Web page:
The Stand

Check in with union veterans amid crisis in Afghanistan

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The following message is from William Attig, Executive Director of the Union Veterans Council, AFL-CIO:

WASHINGTON, D.C. (Aug. 18, 2021) — Veterans from all generations are processing the news of what is currently unfolding in Afghanistan and could be experiencing a wide range of emotions and feelings right now. From union presidents to first-year apprentices, many of these veterans are our brothers, sisters and siblings in the labor movement, and we want to support them during this concerning time.

With over 1 million working union veterans and countless retirees, the Union Veterans Council, AFL-CIO wants to ensure that the labor community and our veterans are educated, informed, and prepared with the right resources and support to face this moment head-on. We will be proactively sharing resources via social media, email lists, and our overall labor networks during the upcoming days and weeks.

Let’s be clear this will not affect all veterans, but our goal is to be prepared for any union vet or family member that needs support to get it, even if it is just a check-in.

We have also compiled a list of resources, accessible to veterans, veterans’ supporters, and the general public, to share with your local unions, networks and veterans. Please share these resources with your unions’ members.

RESOURCES

●  Veterans Crisis Line If you are having thoughts of suicide, call 1-800-273-8255, then PRESS 1 or visit http://www.veteranscrisisline.net/

For emergency mental health care, you can also go directly to your local VA medical center 24/7 regardless of your discharge status or enrollment in other VA health care.

●  Vet CentersDiscuss how you feel with other Veterans in these community-based counseling centers. 70% of Vet Center staff are Veterans. Call 1-877-927-8387 or find one near you.

●  VA Mental Health Services GuideThis guide will help you sign up and access mental health services.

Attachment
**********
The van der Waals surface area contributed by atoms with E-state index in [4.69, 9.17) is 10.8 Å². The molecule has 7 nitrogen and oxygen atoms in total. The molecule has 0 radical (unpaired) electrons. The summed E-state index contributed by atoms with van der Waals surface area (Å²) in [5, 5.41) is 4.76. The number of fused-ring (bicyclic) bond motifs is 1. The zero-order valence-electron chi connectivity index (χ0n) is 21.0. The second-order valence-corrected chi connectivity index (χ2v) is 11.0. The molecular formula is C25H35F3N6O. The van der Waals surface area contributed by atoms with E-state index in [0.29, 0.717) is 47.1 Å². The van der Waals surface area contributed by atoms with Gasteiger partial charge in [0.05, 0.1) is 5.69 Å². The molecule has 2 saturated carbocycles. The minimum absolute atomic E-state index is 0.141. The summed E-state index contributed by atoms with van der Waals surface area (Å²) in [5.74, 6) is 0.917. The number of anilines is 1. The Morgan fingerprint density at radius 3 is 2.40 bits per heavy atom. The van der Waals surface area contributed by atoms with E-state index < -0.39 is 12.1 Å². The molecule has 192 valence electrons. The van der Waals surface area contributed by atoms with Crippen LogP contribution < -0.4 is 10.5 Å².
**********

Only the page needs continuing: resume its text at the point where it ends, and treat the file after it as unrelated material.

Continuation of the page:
●  MakeTheConnection.net – information, resources, and Veteran to Veteran videos for challenging life events and experiences with mental health issues.

●  RallyPoint – Talk to other Veterans online. Discuss: What are your feelings as the Taliban reclaim Afghanistan after 20 years of US involvement?

●  Download VA’s self-help apps – Tools to help deal with common reactions like, stress, sadness, and anxiety. You can also track your symptoms over time.

●  Tragedy Assistance Program for Survivors (TAPS) –  Request a Peer Mentor

●  VA Women Veterans Call Center – Call or text 1-855-829-6636 (M-F 8AM – 10PM & SAT 8AM – 6:30PM ET)

●  VA Caregiver Support LineCall 1-855-260-3274 (M-F 8AM – 10PM & SAT 8AM – 5PM ET)

●  Together We ServedFind your battle buddies through unit pages

●  George W. Bush Institute – Need help or want to talk? Check In or call:1-630-522-4904 or email: checkin@veteranwellnessalliance.org

●  Elizabeth Dole Foundation Hidden Heroes – Join the Community

●  American Red Cross Military Veteran Caregiver NetworkPeer Support and Mentoring

●  Team Red, White & BlueHundreds of events weekly. Find a chapter in your area.

●  Student Veterans of AmericaFind a campus chapter to connect with.

●  Team RubiconFind a local support squad.

 


► From KNKX — The simple steps you can take right now to help Afghan refugees — Afghans who are arriving in the U.S. will be coming to the Washington, D.C., area; Houston and Fort Worth, Texas; and Seattle and Tacoma, Wash. Here’s how you can help them and organizations on the ground in Afghanistan”

●  Volunteer to help resettled refugees: Lutheran Immigration and Refugee Service is asking for volunteers to help refugees upon arrival with airport pickups, meal assistance, mentorship, tutoring and more. You can participate if you’re in one of the areas where refugees are arriving, and there’s a standby list to join for other areas too. You can also donate.

●  Take up a challenge: Women for Women International says a “generous member of our community” will match up to $500,000 in donations for its Afghanistan program.

●  Open your wallet: Consider donating to Women for Afghan Women, which says it is the largest women’s group in Afghanistan; the International Refugee Assistance Project; and the Afghan Journalists Safety Committee, which works to protect journalists on the ground.

●  Email the White House: The International Rescue Committee has an email form through which you can urge the Biden administration to take immediate steps to ensure “vulnerable Afghans have pathways to safety.” The group is also asking for donations.

Short URL: https://www.thestand.org/?p=101155

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